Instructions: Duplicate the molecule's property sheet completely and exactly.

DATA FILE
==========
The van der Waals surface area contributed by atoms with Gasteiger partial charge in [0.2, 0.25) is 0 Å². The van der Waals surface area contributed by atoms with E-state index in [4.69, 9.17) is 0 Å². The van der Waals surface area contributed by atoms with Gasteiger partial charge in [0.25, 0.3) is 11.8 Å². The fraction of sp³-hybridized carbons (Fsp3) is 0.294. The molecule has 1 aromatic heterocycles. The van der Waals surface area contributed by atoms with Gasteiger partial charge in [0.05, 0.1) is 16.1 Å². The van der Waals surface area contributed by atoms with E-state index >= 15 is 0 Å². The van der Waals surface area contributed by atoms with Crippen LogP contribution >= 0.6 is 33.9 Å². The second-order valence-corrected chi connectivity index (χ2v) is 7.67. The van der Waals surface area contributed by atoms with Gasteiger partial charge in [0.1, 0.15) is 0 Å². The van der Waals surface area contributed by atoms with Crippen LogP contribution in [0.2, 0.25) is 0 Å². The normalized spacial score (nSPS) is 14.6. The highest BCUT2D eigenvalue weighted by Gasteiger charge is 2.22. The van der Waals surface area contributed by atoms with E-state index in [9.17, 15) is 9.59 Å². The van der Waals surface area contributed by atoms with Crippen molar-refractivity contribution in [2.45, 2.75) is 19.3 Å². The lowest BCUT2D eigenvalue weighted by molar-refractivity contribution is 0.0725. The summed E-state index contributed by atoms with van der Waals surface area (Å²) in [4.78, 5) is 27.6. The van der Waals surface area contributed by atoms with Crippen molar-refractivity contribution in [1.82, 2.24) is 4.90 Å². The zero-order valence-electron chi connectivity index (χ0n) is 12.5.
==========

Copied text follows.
The van der Waals surface area contributed by atoms with Gasteiger partial charge in [0.2, 0.25) is 0 Å². The van der Waals surface area contributed by atoms with E-state index in [4.69, 9.17) is 0 Å². The van der Waals surface area contributed by atoms with Gasteiger partial charge in [0.25, 0.3) is 11.8 Å². The fraction of sp³-hybridized carbons (Fsp3) is 0.294. The molecule has 1 aromatic heterocycles. The van der Waals surface area contributed by atoms with Gasteiger partial charge in [0.05, 0.1) is 16.1 Å². The van der Waals surface area contributed by atoms with E-state index >= 15 is 0 Å². The van der Waals surface area contributed by atoms with Crippen LogP contribution >= 0.6 is 33.9 Å². The second-order valence-corrected chi connectivity index (χ2v) is 7.67. The van der Waals surface area contributed by atoms with Gasteiger partial charge in [0.1, 0.15) is 0 Å². The van der Waals surface area contributed by atoms with Crippen LogP contribution in [0.2, 0.25) is 0 Å². The normalized spacial score (nSPS) is 14.6. The highest BCUT2D eigenvalue weighted by Gasteiger charge is 2.22. The van der Waals surface area contributed by atoms with E-state index in [9.17, 15) is 9.59 Å². The van der Waals surface area contributed by atoms with Crippen molar-refractivity contribution in [2.45, 2.75) is 19.3 Å². The lowest BCUT2D eigenvalue weighted by molar-refractivity contribution is 0.0725. The summed E-state index contributed by atoms with van der Waals surface area (Å²) in [4.78, 5) is 27.6. The van der Waals surface area contributed by atoms with Crippen molar-refractivity contribution in [1.82, 2.24) is 4.90 Å². The zero-order valence-electron chi connectivity index (χ0n) is 12.5.